report by China’s National Forestry and Grassland Bureau released on June 30 reveals that the country has returned 515 million mu (34.3 million hectares) of farmland to green land in the last 20 years under the auspices of the Grain for Green project.
The project started in 1999 to control soil erosion and sandstorms caused by intensive agriculture and desertification. It covered 25 provinces, municipalities and regions and cost 517.4 billion yuan (US$76b). The report finds afforestation increased by an average of 4 percent in targeted areas. The new woodland accounts for 4 percent of the total increased green land worldwide.
The Grain for Green project has greatly improved the ecology and raised local people’s awareness of environmental protection, the report said. A good example is the government of Yan’an, Shaanxi Province, which designated a national natural reserve on the Loess Plateau which had seen serious soil erosion. The reserve is now China’s biggest habitat for wild leopards.
The report cited a 2019 NASA survey which said that China’s net growth in green land between 2000-2017 was 25 percent of the global total, the largest in the world, although this includes the increase in agricultural land as well.
The project has played a big role in optimizing the industrial structure in rural areas and alleviating poverty by developing specialty industries. Besides giving cumulatively large amounts of grain and cash subsidies, the central government encouraged the covered areas to make industrial innovations with local quality resources.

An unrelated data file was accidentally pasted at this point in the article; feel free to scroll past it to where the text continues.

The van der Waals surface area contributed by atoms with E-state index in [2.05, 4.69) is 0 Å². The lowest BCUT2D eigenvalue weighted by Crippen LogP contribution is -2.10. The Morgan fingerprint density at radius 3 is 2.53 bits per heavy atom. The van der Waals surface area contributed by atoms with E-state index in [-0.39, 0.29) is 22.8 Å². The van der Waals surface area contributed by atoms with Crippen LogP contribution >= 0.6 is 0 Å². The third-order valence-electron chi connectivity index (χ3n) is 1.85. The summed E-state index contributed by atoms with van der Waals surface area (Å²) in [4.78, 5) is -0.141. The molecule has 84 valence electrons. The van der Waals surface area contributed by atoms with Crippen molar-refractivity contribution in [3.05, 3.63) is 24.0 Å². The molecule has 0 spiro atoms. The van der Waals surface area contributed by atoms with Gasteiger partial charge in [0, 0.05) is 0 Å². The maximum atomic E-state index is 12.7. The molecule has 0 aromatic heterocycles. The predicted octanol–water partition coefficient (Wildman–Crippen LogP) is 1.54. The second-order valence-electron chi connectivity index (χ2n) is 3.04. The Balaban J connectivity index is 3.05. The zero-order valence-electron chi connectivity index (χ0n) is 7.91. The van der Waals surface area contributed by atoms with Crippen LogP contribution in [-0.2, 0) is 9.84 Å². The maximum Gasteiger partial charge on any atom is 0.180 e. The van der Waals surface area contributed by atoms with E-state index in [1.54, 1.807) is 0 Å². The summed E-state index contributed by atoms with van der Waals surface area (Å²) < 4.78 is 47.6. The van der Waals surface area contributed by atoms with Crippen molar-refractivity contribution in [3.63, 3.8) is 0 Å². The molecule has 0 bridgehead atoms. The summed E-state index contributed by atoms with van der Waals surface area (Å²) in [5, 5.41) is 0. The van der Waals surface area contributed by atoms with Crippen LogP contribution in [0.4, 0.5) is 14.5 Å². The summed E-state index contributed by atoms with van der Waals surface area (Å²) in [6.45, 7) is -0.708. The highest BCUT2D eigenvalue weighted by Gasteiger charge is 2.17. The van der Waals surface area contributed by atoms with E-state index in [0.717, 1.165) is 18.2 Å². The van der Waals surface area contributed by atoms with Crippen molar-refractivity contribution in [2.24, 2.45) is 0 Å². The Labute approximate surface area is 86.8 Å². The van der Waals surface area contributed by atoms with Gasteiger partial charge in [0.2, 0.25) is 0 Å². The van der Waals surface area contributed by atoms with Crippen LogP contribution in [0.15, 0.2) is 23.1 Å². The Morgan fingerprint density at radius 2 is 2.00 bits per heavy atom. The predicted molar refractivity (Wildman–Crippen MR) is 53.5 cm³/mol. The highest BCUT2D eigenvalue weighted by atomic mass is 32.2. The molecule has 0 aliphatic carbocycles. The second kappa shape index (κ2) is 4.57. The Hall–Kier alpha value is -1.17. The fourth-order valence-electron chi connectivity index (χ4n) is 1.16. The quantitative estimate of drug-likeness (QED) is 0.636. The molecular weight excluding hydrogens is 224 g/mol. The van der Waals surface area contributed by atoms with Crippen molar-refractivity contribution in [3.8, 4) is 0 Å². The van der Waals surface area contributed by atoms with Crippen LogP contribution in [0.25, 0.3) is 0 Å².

The report said that the project has directly benefited 158 million farmers whose annual disposable income grew by 14.7 percent between 2007 and 2016, 1.8 percent higher than the national average in rural areas. The latest round of the project, according to the report, covers areas where an average 31.2 percent of households are still living in poverty. In some counties in western China, more than half of all households in areas targeted by the green project are living in poverty.
Despite the achievements, the report warned that China is still suffering from serious soil erosion, land degradation and pollution, making it necessary to further expand the Grain for Green project. The report calls for authorities to better respond to the conflicts arising from the project, especially in more populated areas, and establish a long-term system to maintain the effect of the project.